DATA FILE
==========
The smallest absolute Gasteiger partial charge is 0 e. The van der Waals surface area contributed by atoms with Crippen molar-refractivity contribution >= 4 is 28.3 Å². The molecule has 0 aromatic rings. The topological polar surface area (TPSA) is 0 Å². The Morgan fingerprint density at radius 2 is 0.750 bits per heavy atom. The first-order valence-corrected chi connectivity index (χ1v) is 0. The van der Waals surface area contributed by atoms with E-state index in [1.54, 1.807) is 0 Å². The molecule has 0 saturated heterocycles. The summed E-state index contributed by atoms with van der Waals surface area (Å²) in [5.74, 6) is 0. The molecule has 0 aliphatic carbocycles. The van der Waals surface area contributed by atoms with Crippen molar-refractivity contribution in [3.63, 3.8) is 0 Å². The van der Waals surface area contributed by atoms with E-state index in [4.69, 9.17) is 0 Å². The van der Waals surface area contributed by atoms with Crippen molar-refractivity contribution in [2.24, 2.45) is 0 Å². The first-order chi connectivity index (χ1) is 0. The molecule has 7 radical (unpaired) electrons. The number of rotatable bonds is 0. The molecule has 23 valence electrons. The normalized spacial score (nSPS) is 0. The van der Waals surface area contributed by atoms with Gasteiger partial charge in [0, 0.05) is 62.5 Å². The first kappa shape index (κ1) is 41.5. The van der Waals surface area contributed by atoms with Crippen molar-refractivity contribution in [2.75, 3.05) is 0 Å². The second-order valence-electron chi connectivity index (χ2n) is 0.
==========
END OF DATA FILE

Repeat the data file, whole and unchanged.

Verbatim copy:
The smallest absolute Gasteiger partial charge is 0 e. The van der Waals surface area contributed by atoms with Crippen molar-refractivity contribution >= 4 is 28.3 Å². The molecule has 0 aromatic rings. The topological polar surface area (TPSA) is 0 Å². The Morgan fingerprint density at radius 2 is 0.750 bits per heavy atom. The first-order valence-corrected chi connectivity index (χ1v) is 0. The van der Waals surface area contributed by atoms with E-state index in [1.54, 1.807) is 0 Å². The molecule has 0 saturated heterocycles. The summed E-state index contributed by atoms with van der Waals surface area (Å²) in [5.74, 6) is 0. The molecule has 0 aliphatic carbocycles. The van der Waals surface area contributed by atoms with Crippen molar-refractivity contribution in [3.63, 3.8) is 0 Å². The van der Waals surface area contributed by atoms with E-state index in [4.69, 9.17) is 0 Å². The van der Waals surface area contributed by atoms with Crippen molar-refractivity contribution in [2.24, 2.45) is 0 Å². The first-order chi connectivity index (χ1) is 0. The molecule has 7 radical (unpaired) electrons. The number of rotatable bonds is 0. The molecule has 23 valence electrons. The normalized spacial score (nSPS) is 0. The van der Waals surface area contributed by atoms with Gasteiger partial charge in [0, 0.05) is 62.5 Å². The first kappa shape index (κ1) is 41.5. The van der Waals surface area contributed by atoms with Crippen molar-refractivity contribution in [2.75, 3.05) is 0 Å². The second-order valence-electron chi connectivity index (χ2n) is 0.